Blogs

Welcome to Spiel, the JC’s blog.


  • The Dirt to Come in Israel’s Elections

    Anshel Pfeffer
    Nov 26, 2008

    Sometimes you can just sense that a political campaign is on a losing streak. I got that feeling on Monday, driving in to Tel-Aviv and seeing the new giant Kadima election posters on the Kibbutz Galuyot Road. There's something about Tzipi Livni's glum and unphotogenic face - and the inarticulate slogan: "What is Good for the Country". It sounds just as bad in Hebrew.

    Kadima has the savviest PR team in the business. Eyal Arad and Lior Horev are not only Israel's premier spin-doctors, they are in demand around the world. Legendary ad-man Reuven Adler was the brains behind the transformation of Ariel Sharon from warmonger to cuddly grandpa. If these three can't make Livni look a bit sexier, then she's in trouble.

    My premonition seems to have been confirmed by last night's Channel One poll. After a month in which Kadima was polling almost even with Likud, the governing party is now trailing by ten percent.

  • What’s the link between Obama and Kabbalah?

    Simon Rocker
    Nov 20, 2008

     Well, it is highly tenuous but here goes. The national finance chair of President-Elect Obama's campaign was Penny Pritzker, of the Chicago philanthropic family associated among other things with Hyatt hotels. Penny's first cousin is Thomas Pritzker and it is was Tom's wife Margot, a Jewish studies enthusiast - she has an MA in the subject - who secured family sponsorship for a new translation of the Zohar, the central text of medieval Kabbalah. So far four volumes of the Pritzker edition of the Zohar out of a scheduled 12 have appeared, translated with a commentary by the scholar Daniel Matt. You can read Margot's foreword and an excerpt from the introduction by Arthur Green to this mammoth project online.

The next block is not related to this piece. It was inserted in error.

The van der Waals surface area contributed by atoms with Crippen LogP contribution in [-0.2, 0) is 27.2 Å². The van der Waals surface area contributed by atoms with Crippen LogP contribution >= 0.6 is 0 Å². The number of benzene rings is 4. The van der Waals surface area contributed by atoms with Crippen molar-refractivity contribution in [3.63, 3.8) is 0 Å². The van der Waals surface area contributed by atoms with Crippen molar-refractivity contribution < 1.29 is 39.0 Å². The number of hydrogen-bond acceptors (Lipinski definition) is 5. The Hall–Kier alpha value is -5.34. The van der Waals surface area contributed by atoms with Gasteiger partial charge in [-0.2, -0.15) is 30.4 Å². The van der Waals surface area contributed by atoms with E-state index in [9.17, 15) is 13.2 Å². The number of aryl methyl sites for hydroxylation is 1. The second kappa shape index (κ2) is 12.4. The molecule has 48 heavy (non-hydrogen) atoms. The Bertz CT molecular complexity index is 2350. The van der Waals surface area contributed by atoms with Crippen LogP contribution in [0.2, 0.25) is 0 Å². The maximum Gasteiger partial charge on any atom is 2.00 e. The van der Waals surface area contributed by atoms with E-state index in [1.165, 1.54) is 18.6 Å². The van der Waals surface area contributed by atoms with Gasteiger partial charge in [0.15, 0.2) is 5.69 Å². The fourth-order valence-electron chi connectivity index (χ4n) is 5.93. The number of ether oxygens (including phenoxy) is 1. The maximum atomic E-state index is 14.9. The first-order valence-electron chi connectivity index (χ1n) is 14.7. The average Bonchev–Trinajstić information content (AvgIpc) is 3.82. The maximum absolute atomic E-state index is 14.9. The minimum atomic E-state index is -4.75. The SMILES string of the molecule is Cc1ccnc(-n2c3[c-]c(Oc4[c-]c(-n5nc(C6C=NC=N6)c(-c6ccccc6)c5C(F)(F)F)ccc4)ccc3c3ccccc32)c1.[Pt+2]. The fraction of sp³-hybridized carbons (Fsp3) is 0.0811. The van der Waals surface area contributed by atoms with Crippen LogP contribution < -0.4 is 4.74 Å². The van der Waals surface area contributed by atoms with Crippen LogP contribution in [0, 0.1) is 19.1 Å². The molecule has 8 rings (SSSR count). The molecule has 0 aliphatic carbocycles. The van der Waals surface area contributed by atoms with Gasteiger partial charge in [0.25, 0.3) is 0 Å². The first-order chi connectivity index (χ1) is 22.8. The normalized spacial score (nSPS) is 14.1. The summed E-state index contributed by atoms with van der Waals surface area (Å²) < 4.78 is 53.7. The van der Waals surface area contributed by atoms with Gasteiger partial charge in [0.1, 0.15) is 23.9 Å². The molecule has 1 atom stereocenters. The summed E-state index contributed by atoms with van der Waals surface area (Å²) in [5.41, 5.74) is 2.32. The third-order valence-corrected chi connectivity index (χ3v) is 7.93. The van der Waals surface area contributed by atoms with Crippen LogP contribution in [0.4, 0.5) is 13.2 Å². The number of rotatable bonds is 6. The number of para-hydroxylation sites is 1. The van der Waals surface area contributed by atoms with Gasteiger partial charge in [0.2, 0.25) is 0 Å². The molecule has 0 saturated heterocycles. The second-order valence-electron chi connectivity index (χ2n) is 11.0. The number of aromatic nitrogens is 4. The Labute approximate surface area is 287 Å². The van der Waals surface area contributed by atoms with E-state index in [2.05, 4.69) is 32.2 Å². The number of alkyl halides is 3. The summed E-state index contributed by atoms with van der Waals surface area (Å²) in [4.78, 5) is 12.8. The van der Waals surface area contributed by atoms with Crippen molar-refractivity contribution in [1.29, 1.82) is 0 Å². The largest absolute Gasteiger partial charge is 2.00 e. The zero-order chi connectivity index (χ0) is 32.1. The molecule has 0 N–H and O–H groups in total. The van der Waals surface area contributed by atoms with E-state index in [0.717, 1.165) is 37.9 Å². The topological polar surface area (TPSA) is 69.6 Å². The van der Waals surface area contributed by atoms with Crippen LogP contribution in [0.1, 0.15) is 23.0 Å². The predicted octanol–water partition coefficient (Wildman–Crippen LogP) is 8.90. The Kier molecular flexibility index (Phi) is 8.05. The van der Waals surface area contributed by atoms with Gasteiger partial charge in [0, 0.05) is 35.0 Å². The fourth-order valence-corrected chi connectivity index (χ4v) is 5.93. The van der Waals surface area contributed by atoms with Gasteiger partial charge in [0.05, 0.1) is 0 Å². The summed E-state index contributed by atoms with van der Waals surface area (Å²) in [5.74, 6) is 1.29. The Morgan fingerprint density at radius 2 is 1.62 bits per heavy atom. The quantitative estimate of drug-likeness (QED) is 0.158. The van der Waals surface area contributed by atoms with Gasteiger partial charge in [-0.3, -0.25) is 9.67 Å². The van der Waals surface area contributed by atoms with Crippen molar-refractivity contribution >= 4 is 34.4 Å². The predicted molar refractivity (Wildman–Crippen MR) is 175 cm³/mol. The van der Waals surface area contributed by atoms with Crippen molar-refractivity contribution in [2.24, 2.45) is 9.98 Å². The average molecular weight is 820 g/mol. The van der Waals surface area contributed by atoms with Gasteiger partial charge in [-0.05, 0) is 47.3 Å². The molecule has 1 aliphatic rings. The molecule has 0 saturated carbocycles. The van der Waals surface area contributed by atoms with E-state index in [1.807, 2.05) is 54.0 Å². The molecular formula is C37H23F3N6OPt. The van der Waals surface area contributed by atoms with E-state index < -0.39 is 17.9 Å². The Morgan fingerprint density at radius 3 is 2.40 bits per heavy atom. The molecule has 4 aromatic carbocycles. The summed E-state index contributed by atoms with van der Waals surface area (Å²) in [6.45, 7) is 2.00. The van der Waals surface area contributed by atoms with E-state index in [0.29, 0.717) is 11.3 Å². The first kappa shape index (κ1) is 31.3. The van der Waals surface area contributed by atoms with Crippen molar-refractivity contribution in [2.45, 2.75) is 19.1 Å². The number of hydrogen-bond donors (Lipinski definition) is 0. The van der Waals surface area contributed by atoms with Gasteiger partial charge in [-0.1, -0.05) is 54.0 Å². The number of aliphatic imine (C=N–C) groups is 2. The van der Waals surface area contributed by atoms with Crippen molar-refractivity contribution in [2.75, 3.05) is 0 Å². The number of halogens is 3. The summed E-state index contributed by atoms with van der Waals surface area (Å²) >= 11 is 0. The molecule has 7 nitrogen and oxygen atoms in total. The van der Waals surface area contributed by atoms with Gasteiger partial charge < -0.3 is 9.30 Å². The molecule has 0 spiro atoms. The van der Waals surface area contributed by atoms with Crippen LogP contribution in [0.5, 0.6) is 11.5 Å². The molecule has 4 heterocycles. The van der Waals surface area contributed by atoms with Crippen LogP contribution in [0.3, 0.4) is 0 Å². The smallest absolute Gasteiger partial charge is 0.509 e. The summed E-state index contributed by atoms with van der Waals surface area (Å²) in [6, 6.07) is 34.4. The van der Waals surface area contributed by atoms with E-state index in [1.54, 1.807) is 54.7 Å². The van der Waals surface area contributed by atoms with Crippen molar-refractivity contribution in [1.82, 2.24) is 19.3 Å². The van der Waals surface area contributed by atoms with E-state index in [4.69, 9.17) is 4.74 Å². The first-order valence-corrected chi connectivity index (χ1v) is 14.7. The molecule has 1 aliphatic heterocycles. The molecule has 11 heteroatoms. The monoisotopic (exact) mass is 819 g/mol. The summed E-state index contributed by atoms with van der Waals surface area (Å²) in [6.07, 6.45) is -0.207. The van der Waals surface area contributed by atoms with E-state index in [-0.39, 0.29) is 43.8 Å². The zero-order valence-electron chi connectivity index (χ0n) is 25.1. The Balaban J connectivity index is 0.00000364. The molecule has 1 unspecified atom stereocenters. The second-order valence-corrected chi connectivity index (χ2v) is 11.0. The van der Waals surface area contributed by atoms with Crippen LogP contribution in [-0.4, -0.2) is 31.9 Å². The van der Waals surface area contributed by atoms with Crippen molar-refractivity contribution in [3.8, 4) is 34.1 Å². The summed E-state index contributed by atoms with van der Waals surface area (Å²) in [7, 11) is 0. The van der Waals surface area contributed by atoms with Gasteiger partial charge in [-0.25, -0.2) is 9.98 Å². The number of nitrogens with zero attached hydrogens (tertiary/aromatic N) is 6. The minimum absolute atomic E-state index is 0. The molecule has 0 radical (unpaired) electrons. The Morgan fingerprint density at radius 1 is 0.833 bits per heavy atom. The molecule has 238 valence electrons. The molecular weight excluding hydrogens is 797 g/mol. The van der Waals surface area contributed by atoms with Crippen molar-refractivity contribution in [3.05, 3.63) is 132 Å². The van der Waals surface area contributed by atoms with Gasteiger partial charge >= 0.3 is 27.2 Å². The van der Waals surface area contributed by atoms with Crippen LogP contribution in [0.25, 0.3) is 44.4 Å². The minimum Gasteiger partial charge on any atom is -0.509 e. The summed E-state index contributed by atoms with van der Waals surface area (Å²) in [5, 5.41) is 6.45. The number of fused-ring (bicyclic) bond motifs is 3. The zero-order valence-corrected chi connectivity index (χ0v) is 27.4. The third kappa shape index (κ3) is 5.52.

• Woolworths: Cheap but not so cheerful?

    Candice Krieger
    Nov 20, 2008

    Not even Sir Alan Sugar's midas touch could prevent Woolworth's from the credit crunch, it seems.

    The Apprentice star bought a near-four per cent stake in the business last month, but the sweets-to-CDs retailer has suffered as the economic slowdown has hit consumer spending. The company is reportedly in talks to sell its retail division for just £1.

    Where did it all go wrong?

  • Where next Avram?

    Craig Silver
    Nov 7, 2008

    It's interesting to hear the comments this week of a man who we rarely hear from these days. I'm speaking of course about Avram Grant, who revealed to the JC that his next management move would be one that "surprised" us.

    Well Mr Grant, I have been looking around at the various managerial vacancies and think to myself, there is no reason you shouldn't grace us with your presence in the dug-out once again.

    I really enjoyed the way Grant dealt with the media, always very blunt and to the point. He was honest, and came across very amusing in some of his interviews. So who wouldn't want a man who came so close to leading Chelsea to glory in the Champions League and the Premier League title?

  • I'll have what he’s having

    Candice Krieger
    Nov 6, 2008

    Hats off to Frank Lowy. Last week, the chairman of Westfield opened the monumental $4 billion London shopping centre Shepherds Bush - in case you hadn't noticed. And at a time when retail industry heavyweights are taking a hit left, right and centre - Sir Stuart Rose's Marks & Spencer reported a 34 per cent fall in half-year profits and warned conditions will remain tough for most of 2009 - Mr Lowy seems to have no such fears. The Australian told Sky News' Sunday Business that it wasn't the first time Westfield had opened a major project in a downturn and laughed off speculation that Westfield will fail to survive the global recession.